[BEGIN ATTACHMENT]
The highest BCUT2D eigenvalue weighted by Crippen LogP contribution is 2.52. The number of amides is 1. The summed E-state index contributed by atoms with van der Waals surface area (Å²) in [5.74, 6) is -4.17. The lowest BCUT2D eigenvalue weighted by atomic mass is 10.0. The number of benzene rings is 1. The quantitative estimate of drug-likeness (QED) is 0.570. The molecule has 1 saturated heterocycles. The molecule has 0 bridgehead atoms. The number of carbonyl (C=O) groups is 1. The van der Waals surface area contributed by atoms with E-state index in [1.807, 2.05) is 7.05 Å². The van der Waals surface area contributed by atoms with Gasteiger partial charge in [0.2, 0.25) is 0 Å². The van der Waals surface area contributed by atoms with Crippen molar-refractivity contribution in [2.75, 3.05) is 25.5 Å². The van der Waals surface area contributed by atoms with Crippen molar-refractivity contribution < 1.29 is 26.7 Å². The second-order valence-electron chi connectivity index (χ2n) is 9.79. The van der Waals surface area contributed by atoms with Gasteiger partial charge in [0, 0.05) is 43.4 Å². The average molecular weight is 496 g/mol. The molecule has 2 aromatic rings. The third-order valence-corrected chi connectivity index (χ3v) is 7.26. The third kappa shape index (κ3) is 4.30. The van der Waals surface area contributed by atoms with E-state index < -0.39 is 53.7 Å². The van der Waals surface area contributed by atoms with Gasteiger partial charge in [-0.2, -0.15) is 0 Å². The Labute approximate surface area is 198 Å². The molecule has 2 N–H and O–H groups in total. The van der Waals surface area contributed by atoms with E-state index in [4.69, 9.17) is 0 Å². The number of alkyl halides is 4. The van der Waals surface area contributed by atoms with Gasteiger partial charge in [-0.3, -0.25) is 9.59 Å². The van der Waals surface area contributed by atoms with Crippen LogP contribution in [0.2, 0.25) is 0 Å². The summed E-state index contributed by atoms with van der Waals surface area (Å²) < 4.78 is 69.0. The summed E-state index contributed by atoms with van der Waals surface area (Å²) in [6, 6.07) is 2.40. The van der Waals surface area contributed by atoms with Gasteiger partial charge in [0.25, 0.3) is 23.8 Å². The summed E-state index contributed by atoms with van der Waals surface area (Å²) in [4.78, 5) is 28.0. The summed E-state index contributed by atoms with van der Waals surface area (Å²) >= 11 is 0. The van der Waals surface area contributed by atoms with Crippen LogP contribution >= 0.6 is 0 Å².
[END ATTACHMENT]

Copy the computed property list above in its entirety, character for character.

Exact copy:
The highest BCUT2D eigenvalue weighted by Crippen LogP contribution is 2.52. The number of amides is 1. The summed E-state index contributed by atoms with van der Waals surface area (Å²) in [5.74, 6) is -4.17. The lowest BCUT2D eigenvalue weighted by atomic mass is 10.0. The number of benzene rings is 1. The quantitative estimate of drug-likeness (QED) is 0.570. The molecule has 1 saturated heterocycles. The molecule has 0 bridgehead atoms. The number of carbonyl (C=O) groups is 1. The van der Waals surface area contributed by atoms with E-state index in [1.807, 2.05) is 7.05 Å². The van der Waals surface area contributed by atoms with Gasteiger partial charge in [0.2, 0.25) is 0 Å². The van der Waals surface area contributed by atoms with Crippen molar-refractivity contribution in [2.75, 3.05) is 25.5 Å². The van der Waals surface area contributed by atoms with Crippen molar-refractivity contribution < 1.29 is 26.7 Å². The second-order valence-electron chi connectivity index (χ2n) is 9.79. The van der Waals surface area contributed by atoms with Gasteiger partial charge in [0, 0.05) is 43.4 Å². The average molecular weight is 496 g/mol. The molecule has 2 aromatic rings. The third-order valence-corrected chi connectivity index (χ3v) is 7.26. The third kappa shape index (κ3) is 4.30. The van der Waals surface area contributed by atoms with E-state index < -0.39 is 53.7 Å². The van der Waals surface area contributed by atoms with Gasteiger partial charge in [-0.2, -0.15) is 0 Å². The Labute approximate surface area is 198 Å². The molecule has 2 N–H and O–H groups in total. The van der Waals surface area contributed by atoms with E-state index in [4.69, 9.17) is 0 Å². The number of alkyl halides is 4. The van der Waals surface area contributed by atoms with Gasteiger partial charge in [-0.3, -0.25) is 9.59 Å². The van der Waals surface area contributed by atoms with Crippen LogP contribution in [0.2, 0.25) is 0 Å². The summed E-state index contributed by atoms with van der Waals surface area (Å²) < 4.78 is 69.0. The summed E-state index contributed by atoms with van der Waals surface area (Å²) in [6, 6.07) is 2.40. The van der Waals surface area contributed by atoms with Gasteiger partial charge in [0.25, 0.3) is 23.8 Å². The summed E-state index contributed by atoms with van der Waals surface area (Å²) in [4.78, 5) is 28.0. The summed E-state index contributed by atoms with van der Waals surface area (Å²) >= 11 is 0. The van der Waals surface area contributed by atoms with Crippen LogP contribution >= 0.6 is 0 Å².